I have several memories of classmates and I huddled around a piece of paper — usually scratch paper or the back of a worksheet — working out the specifics of a game called MASH. For those of you who don’t know, MASH is a game of imaginative, confessional chance. You begin with a number (I suggest no less than 3, no more than 5). That number represents the choices that you must name: people to marry, careers you’ll have, and the number of children you’ll parent. MASH stands for which dwelling you’ll live in: mansion, apartment, shack, house.
I always found the word itself thrilling — a mashup of all these what ifs. That’s probably why I liked to play it instead of focusing on whatever assignment I was supposed to be working on at that moment.
Somehow I always ended up with the top boy of my choice and also living in a mansion. This might be why, when Jesse and I were looking for places to live in Washington, D.C., and he told me that my top pick, a townhouse in Georgetown, was too expensive, I batted my eyes and said, “Jesse, I usually get what I want.” Clearly, I’d played MASH as though it was a life skill that needed to be mastered.
I’ve been considering the game a lot lately as I walk through the house Jesse and I live in today. When we moved in, the basement was carpeted and flooded, one room looked like several crimes had taken place in it, the laundry room was right next to the garage, and the bathroom off our bedroom is currently a red so bright I have to remind myself I’m not in hell each morning.
This house was my first choice, and not because all the rest were worse. We saw bigger, newer homes, but they were no contest for this one. This was the one Jesse and I could make our own. Jesse ripped up the carpet in the basement and put in flooring. He built a laundry room downstairs as well and painted the floor with gray and white stripes and the walls with robin’s egg blue. He built a mudroom with a bench and baskets underneath it. And now in the evenings and on the weekends, Jesse and I stand in our empty living room, considering paint samples, chairs, and end tables.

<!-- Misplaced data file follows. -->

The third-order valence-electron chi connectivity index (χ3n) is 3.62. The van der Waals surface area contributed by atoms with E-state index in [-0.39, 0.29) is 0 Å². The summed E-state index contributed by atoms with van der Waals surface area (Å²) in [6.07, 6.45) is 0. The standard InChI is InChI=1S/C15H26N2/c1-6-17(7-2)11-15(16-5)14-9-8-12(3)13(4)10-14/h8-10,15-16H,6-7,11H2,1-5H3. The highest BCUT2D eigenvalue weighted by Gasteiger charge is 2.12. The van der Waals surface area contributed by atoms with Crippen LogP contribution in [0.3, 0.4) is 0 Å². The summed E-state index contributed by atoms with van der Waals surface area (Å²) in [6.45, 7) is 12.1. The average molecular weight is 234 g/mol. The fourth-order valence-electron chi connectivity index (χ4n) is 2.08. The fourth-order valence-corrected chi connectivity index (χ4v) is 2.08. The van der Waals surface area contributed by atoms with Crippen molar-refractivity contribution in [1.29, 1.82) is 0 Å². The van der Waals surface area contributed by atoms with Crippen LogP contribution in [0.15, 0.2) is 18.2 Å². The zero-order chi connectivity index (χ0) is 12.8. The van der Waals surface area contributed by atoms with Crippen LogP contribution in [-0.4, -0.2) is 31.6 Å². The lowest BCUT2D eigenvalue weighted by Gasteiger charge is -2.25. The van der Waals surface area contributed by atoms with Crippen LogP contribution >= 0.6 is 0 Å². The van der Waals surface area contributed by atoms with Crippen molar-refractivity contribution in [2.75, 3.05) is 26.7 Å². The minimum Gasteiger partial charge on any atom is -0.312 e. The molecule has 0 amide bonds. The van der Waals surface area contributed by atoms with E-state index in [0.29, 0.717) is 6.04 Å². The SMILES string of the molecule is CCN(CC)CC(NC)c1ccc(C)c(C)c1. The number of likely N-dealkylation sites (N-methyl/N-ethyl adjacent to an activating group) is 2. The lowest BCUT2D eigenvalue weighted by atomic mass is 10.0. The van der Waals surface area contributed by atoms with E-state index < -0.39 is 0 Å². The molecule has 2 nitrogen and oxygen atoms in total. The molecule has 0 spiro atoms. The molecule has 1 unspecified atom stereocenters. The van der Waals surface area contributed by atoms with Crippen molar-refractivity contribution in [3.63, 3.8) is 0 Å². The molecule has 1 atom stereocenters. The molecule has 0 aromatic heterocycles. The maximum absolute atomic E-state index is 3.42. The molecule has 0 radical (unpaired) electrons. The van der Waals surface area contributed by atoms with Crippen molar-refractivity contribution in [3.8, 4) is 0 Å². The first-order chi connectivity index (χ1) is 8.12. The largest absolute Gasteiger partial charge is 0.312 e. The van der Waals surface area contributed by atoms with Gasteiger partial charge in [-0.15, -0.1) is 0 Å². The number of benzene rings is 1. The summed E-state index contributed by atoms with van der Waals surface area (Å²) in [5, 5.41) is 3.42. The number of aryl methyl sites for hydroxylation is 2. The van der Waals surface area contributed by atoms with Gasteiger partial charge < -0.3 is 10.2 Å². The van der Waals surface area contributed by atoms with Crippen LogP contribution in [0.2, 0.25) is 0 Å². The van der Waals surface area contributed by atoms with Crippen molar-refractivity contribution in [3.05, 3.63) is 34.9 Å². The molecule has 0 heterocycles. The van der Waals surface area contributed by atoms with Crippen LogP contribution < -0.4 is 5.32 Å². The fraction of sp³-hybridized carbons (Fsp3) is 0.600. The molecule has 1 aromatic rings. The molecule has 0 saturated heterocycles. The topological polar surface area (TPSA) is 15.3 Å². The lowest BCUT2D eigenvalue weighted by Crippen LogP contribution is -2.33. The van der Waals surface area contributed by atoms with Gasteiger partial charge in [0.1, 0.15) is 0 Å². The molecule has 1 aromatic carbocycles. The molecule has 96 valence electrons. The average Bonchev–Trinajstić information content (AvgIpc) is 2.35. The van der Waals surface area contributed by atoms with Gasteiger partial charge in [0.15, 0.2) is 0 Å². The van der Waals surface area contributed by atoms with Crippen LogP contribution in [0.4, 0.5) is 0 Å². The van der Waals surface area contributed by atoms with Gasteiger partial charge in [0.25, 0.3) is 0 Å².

I wonder if MASH might be a life skill after all. There’s something imaginative and confessional in the integration of the dreams of a house, children, a career, and how (and who) you share and build all this with.
Recently, I read the picture book If I Built a House by Chris Van Dusen. The story, written in rhyme, is about a boy who explores what he would do if given the chance to design his own home. There is a room with a race track, a space room for flying, and the living room has trampolines as well as giant pools of colored balls to jump into.
In every frame the boy’s mom is in the picture, so readers can see he is not just talking to us — he’s sharing his hopes and dreams with his mother. As the story progresses the mom’s expression changes from shock to delight at her son’s imagination and creativity. Maybe she won’t put a trampoline in the living room, and maybe she can’t create a room for flying. But he’s drawn a picture of his dream, and she can hold it with him. And as he grows she can remind him of his ability to imagine.
Jesse and I never called Georgetown our place of residence, but I wasn’t completely wrong about usually getting what I want. Today the place we call home happens to be in a neighborhood called Georgetown. I looked up the word “mansion” in the thesaurus and “dwelling” was one of the words that came up as a synonym. Our home is not a mansion, but the place we dwell suits me just fine.
This week write a poem titled “If I Built a House” and share what you would include in your design. Be as imaginative as you wish. Don’t worry about whether you have the ability to make it true, but concern yourself over whether you’re dreaming at all.
Thanks to everyone who participated in last week’s poetry prompt. Here’s one from Richard Maxson we enjoyed:
this parking lot
worn white lines
to keep each car
in its place
the end cars
forced to park closely
there are willows
in the esplanades spilling
their wet branches on the grass
the air is thick
I breathe with intent
night brought rain
tarmac and honeysuckle
come to me unexpectedly
a taste sweet and earthy
as I walk to birdsong
doves and cardinals
seem to harmonize
from different worlds
in the gray sky
stark and pure
alone and piercing
the abating clouds
in the office door I pause
looking back at the arc
nearly full and descending
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